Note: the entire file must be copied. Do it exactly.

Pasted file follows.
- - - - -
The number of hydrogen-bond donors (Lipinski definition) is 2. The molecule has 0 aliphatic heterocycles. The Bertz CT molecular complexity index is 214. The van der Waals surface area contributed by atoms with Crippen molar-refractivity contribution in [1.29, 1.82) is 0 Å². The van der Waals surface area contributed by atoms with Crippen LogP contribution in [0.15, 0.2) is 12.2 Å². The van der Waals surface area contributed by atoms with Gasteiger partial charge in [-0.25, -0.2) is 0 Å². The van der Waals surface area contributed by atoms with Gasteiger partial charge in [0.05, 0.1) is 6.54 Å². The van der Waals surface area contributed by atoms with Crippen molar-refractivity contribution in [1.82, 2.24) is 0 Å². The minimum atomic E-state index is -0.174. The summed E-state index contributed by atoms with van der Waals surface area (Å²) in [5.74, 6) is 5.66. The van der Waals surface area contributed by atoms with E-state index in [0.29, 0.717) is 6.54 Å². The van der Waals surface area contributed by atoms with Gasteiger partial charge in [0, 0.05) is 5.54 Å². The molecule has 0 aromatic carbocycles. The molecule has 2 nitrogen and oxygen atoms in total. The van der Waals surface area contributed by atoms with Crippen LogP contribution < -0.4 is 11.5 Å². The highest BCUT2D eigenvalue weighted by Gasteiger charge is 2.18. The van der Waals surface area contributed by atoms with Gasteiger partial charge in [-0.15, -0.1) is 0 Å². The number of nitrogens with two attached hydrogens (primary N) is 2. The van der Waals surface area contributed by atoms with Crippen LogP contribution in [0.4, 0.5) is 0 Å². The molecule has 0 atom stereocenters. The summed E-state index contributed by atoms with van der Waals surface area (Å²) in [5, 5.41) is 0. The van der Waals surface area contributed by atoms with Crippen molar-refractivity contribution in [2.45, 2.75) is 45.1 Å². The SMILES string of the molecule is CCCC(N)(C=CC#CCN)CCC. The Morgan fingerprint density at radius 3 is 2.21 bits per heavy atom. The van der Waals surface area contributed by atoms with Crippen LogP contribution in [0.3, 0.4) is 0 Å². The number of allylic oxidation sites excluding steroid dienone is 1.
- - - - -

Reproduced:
The number of hydrogen-bond donors (Lipinski definition) is 2. The molecule has 0 aliphatic heterocycles. The Bertz CT molecular complexity index is 214. The van der Waals surface area contributed by atoms with Crippen molar-refractivity contribution in [1.29, 1.82) is 0 Å². The van der Waals surface area contributed by atoms with Crippen LogP contribution in [0.15, 0.2) is 12.2 Å². The van der Waals surface area contributed by atoms with Gasteiger partial charge in [-0.25, -0.2) is 0 Å². The van der Waals surface area contributed by atoms with Gasteiger partial charge in [0.05, 0.1) is 6.54 Å². The van der Waals surface area contributed by atoms with Crippen molar-refractivity contribution in [1.82, 2.24) is 0 Å². The minimum atomic E-state index is -0.174. The summed E-state index contributed by atoms with van der Waals surface area (Å²) in [5.74, 6) is 5.66. The van der Waals surface area contributed by atoms with E-state index in [0.29, 0.717) is 6.54 Å². The van der Waals surface area contributed by atoms with Gasteiger partial charge in [0, 0.05) is 5.54 Å². The molecule has 0 aromatic carbocycles. The molecule has 2 nitrogen and oxygen atoms in total. The van der Waals surface area contributed by atoms with Crippen LogP contribution < -0.4 is 11.5 Å². The highest BCUT2D eigenvalue weighted by Gasteiger charge is 2.18. The van der Waals surface area contributed by atoms with Gasteiger partial charge in [-0.15, -0.1) is 0 Å². The number of nitrogens with two attached hydrogens (primary N) is 2. The van der Waals surface area contributed by atoms with Crippen LogP contribution in [0.4, 0.5) is 0 Å². The molecule has 0 atom stereocenters. The summed E-state index contributed by atoms with van der Waals surface area (Å²) in [5, 5.41) is 0. The van der Waals surface area contributed by atoms with Crippen molar-refractivity contribution in [2.45, 2.75) is 45.1 Å². The SMILES string of the molecule is CCCC(N)(C=CC#CCN)CCC. The Morgan fingerprint density at radius 3 is 2.21 bits per heavy atom. The van der Waals surface area contributed by atoms with Crippen LogP contribution in [0.3, 0.4) is 0 Å². The number of allylic oxidation sites excluding steroid dienone is 1.